Heunenäulen, also known as Heunesäulen, is a circular column made of sandstone, originally designed to rebuild Mainz Willigisdomes, which was burned in 1009. They were probably discovered in the 11th century. It was built at a quarry in Bullauer Berge, near Miltenberg, and was completed before the order was placed. However, customers may have chosen other brackets, so round brackets were never needed. It is said that there were 42 pillars in the 18th century. By the 20th century, there were 14 known, and by 1960, there were 8 known.
5. Bischöfliches Dom- und Diözesanmuseum Mainz
The Episcopal Cathedral and Diocesan Museum in Mainz, founded in 1925, houses works of art from two millennia in its historic rooms – the Hohenstaufen vaulted halls, the two-storey late Gothic cloister and the former chapter houses – which once belonged to the furnishings of Mainz Cathedral or the churches of the diocese. In addition, there is the treasury of the cathedral, which, accessible through the chapter houses, is set up in the former St. Nicholas Chapel from the late Gothic period.
6. Grüne Brücke
The Green Bridge is a small art and natural landscape in Mainz-Neustadt, which has existed since 1981, which was designed in 1977 by the environmental artist Dieter Magnus, who lived in the Neustadt at the time. The planning civil engineer was Horst Waldmann. The Green Bridge has become a model for near-natural design in public spaces that has attracted much attention throughout Germany. Among other things, Dieter Magnus received the Federal Cross of Merit on Ribbon for this work in 2012.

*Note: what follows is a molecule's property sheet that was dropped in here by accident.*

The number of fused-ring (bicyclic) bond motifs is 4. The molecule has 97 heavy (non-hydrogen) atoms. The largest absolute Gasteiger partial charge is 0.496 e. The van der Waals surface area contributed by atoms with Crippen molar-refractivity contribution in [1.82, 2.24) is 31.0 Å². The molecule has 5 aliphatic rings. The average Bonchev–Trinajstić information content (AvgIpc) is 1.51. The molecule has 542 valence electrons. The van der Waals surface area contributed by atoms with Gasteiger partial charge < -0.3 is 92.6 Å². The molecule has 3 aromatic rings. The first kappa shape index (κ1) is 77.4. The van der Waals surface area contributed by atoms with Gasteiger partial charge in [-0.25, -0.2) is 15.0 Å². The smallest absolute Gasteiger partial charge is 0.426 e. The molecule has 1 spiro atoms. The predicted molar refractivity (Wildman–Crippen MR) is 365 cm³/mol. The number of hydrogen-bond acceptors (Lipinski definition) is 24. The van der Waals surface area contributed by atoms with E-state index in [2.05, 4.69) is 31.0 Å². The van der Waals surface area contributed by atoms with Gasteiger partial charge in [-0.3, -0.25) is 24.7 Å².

7. Sankt Stephan
The Catholic local church of St. Stephan in Mainz-Gonsenheim had its first documentary mention in 1401. During several new buildings and renovations, most recently in 1906, the church in neo-Gothic style received its present imposing form with a length of over 62 meters of the nave and the two almost 60-meter-high church towers. Since it was thus the largest country church in Rhenish Hesse, St. Stephan was soon referred to as "Rheinhessendom".
8. Neuer Brunnen
The New Fountain in the Bleichenviertel of Mainz is a building from the late Baroque. It was built between 1724 and 1726 by Johannes Weydt. The most striking feature of the fountain is the approximately 12-meter-high obelisk in the middle, which is covered with bas-reliefs on various themes. At its base there are a total of four sculptures, each representing two river gods and two lions. The oval basin and obelisk are made of red sandstone.
9. Sankt Peter